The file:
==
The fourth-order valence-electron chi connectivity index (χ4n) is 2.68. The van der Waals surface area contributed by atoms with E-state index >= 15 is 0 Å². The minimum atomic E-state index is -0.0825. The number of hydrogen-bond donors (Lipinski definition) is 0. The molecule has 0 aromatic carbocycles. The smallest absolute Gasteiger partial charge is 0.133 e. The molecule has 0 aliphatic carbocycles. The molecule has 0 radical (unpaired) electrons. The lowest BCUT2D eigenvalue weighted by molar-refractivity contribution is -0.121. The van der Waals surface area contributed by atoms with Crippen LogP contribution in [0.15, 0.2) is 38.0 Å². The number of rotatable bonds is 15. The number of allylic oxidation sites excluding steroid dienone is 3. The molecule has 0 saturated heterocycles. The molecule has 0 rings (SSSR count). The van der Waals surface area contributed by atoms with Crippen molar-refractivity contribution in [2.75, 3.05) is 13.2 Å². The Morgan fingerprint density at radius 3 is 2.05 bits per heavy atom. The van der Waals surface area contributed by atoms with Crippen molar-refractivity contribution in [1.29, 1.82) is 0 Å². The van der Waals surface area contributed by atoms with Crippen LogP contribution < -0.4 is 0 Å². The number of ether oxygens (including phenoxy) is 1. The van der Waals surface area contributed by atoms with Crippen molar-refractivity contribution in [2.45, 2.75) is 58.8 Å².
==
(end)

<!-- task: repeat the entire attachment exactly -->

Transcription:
The fourth-order valence-electron chi connectivity index (χ4n) is 2.68. The van der Waals surface area contributed by atoms with E-state index >= 15 is 0 Å². The minimum atomic E-state index is -0.0825. The number of hydrogen-bond donors (Lipinski definition) is 0. The molecule has 0 aromatic carbocycles. The smallest absolute Gasteiger partial charge is 0.133 e. The molecule has 0 aliphatic carbocycles. The molecule has 0 radical (unpaired) electrons. The lowest BCUT2D eigenvalue weighted by molar-refractivity contribution is -0.121. The van der Waals surface area contributed by atoms with Crippen LogP contribution in [0.15, 0.2) is 38.0 Å². The number of rotatable bonds is 15. The number of allylic oxidation sites excluding steroid dienone is 3. The molecule has 0 saturated heterocycles. The molecule has 0 rings (SSSR count). The van der Waals surface area contributed by atoms with Crippen molar-refractivity contribution in [2.75, 3.05) is 13.2 Å². The Morgan fingerprint density at radius 3 is 2.05 bits per heavy atom. The van der Waals surface area contributed by atoms with Crippen molar-refractivity contribution in [1.29, 1.82) is 0 Å². The van der Waals surface area contributed by atoms with Crippen LogP contribution < -0.4 is 0 Å². The number of ether oxygens (including phenoxy) is 1. The van der Waals surface area contributed by atoms with Crippen molar-refractivity contribution in [2.45, 2.75) is 58.8 Å².